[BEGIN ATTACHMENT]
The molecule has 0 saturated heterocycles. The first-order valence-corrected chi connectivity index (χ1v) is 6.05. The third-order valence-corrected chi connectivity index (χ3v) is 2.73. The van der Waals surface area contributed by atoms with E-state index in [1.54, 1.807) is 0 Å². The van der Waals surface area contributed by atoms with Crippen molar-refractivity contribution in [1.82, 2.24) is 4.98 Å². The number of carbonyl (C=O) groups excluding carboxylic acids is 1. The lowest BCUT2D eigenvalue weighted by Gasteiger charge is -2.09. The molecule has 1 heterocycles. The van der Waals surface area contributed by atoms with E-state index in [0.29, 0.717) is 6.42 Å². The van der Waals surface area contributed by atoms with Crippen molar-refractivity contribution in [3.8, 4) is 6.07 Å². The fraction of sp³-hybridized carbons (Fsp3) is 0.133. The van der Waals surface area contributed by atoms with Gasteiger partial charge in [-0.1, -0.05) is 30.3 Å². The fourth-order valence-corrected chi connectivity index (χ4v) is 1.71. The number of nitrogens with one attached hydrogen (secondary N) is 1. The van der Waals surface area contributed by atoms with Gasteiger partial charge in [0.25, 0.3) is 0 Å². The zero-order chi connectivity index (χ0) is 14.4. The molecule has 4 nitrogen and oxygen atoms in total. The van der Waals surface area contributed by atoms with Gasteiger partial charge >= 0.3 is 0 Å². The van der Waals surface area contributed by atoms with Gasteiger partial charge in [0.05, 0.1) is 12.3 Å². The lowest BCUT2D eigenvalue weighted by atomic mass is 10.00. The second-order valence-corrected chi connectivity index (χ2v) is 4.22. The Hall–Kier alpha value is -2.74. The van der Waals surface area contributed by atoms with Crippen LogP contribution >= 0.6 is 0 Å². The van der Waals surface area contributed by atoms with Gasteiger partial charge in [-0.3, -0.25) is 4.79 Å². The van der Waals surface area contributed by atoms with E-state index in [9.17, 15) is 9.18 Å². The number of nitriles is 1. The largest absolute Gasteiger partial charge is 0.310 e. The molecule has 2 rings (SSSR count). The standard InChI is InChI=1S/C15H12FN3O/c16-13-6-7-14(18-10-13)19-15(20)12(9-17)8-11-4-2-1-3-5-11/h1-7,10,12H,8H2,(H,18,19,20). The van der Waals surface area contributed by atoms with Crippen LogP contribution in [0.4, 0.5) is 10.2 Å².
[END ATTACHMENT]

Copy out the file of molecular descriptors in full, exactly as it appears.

The molecule has 0 saturated heterocycles. The first-order valence-corrected chi connectivity index (χ1v) is 6.05. The third-order valence-corrected chi connectivity index (χ3v) is 2.73. The van der Waals surface area contributed by atoms with E-state index in [1.54, 1.807) is 0 Å². The van der Waals surface area contributed by atoms with Crippen molar-refractivity contribution in [1.82, 2.24) is 4.98 Å². The number of carbonyl (C=O) groups excluding carboxylic acids is 1. The lowest BCUT2D eigenvalue weighted by Gasteiger charge is -2.09. The molecule has 1 heterocycles. The van der Waals surface area contributed by atoms with E-state index in [0.29, 0.717) is 6.42 Å². The van der Waals surface area contributed by atoms with Crippen molar-refractivity contribution in [3.8, 4) is 6.07 Å². The fraction of sp³-hybridized carbons (Fsp3) is 0.133. The van der Waals surface area contributed by atoms with Gasteiger partial charge in [-0.1, -0.05) is 30.3 Å². The fourth-order valence-corrected chi connectivity index (χ4v) is 1.71. The number of nitrogens with one attached hydrogen (secondary N) is 1. The van der Waals surface area contributed by atoms with Gasteiger partial charge in [0.25, 0.3) is 0 Å². The zero-order chi connectivity index (χ0) is 14.4. The molecule has 4 nitrogen and oxygen atoms in total. The van der Waals surface area contributed by atoms with Gasteiger partial charge >= 0.3 is 0 Å². The van der Waals surface area contributed by atoms with Gasteiger partial charge in [0.05, 0.1) is 12.3 Å². The lowest BCUT2D eigenvalue weighted by atomic mass is 10.00. The second-order valence-corrected chi connectivity index (χ2v) is 4.22. The Hall–Kier alpha value is -2.74. The van der Waals surface area contributed by atoms with Crippen LogP contribution >= 0.6 is 0 Å². The van der Waals surface area contributed by atoms with Gasteiger partial charge in [-0.3, -0.25) is 4.79 Å². The van der Waals surface area contributed by atoms with E-state index in [9.17, 15) is 9.18 Å². The number of nitriles is 1. The largest absolute Gasteiger partial charge is 0.310 e. The molecule has 2 rings (SSSR count). The standard InChI is InChI=1S/C15H12FN3O/c16-13-6-7-14(18-10-13)19-15(20)12(9-17)8-11-4-2-1-3-5-11/h1-7,10,12H,8H2,(H,18,19,20). The van der Waals surface area contributed by atoms with Crippen LogP contribution in [0.4, 0.5) is 10.2 Å².